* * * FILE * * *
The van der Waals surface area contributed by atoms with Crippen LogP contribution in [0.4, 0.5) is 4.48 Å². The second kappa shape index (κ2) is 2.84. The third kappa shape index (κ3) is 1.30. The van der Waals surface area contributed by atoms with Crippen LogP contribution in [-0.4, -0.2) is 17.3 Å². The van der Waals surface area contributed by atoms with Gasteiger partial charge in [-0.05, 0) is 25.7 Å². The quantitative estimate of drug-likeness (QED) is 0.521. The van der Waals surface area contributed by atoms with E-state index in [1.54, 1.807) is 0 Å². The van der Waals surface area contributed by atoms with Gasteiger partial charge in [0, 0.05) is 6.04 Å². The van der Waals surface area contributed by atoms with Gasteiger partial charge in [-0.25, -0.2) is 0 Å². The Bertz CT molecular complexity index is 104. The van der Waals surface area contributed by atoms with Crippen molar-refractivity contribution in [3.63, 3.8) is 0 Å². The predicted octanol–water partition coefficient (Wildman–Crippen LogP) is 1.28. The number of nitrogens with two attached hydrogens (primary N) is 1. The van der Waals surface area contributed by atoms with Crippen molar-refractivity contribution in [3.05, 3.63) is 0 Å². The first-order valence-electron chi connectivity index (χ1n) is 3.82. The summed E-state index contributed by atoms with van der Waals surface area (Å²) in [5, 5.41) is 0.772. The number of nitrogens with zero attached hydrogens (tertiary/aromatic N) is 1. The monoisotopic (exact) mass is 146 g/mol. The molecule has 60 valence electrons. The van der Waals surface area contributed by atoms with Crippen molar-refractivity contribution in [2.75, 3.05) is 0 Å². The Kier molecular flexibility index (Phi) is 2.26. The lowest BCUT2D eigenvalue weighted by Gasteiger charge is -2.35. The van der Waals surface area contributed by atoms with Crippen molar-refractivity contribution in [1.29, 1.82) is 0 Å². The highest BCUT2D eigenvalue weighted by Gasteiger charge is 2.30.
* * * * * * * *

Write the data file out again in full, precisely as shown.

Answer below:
The van der Waals surface area contributed by atoms with Crippen LogP contribution in [0.4, 0.5) is 4.48 Å². The second kappa shape index (κ2) is 2.84. The third kappa shape index (κ3) is 1.30. The van der Waals surface area contributed by atoms with Crippen LogP contribution in [-0.4, -0.2) is 17.3 Å². The van der Waals surface area contributed by atoms with Gasteiger partial charge in [-0.05, 0) is 25.7 Å². The quantitative estimate of drug-likeness (QED) is 0.521. The van der Waals surface area contributed by atoms with E-state index in [1.54, 1.807) is 0 Å². The van der Waals surface area contributed by atoms with Gasteiger partial charge in [0, 0.05) is 6.04 Å². The van der Waals surface area contributed by atoms with Gasteiger partial charge in [-0.25, -0.2) is 0 Å². The Bertz CT molecular complexity index is 104. The van der Waals surface area contributed by atoms with Crippen molar-refractivity contribution in [3.63, 3.8) is 0 Å². The predicted octanol–water partition coefficient (Wildman–Crippen LogP) is 1.28. The number of nitrogens with two attached hydrogens (primary N) is 1. The van der Waals surface area contributed by atoms with Crippen molar-refractivity contribution in [3.05, 3.63) is 0 Å². The first-order valence-electron chi connectivity index (χ1n) is 3.82. The summed E-state index contributed by atoms with van der Waals surface area (Å²) in [5, 5.41) is 0.772. The number of nitrogens with zero attached hydrogens (tertiary/aromatic N) is 1. The monoisotopic (exact) mass is 146 g/mol. The molecule has 60 valence electrons. The van der Waals surface area contributed by atoms with Crippen molar-refractivity contribution in [2.75, 3.05) is 0 Å². The Kier molecular flexibility index (Phi) is 2.26. The lowest BCUT2D eigenvalue weighted by Gasteiger charge is -2.35. The van der Waals surface area contributed by atoms with Crippen molar-refractivity contribution in [1.29, 1.82) is 0 Å². The highest BCUT2D eigenvalue weighted by Gasteiger charge is 2.30.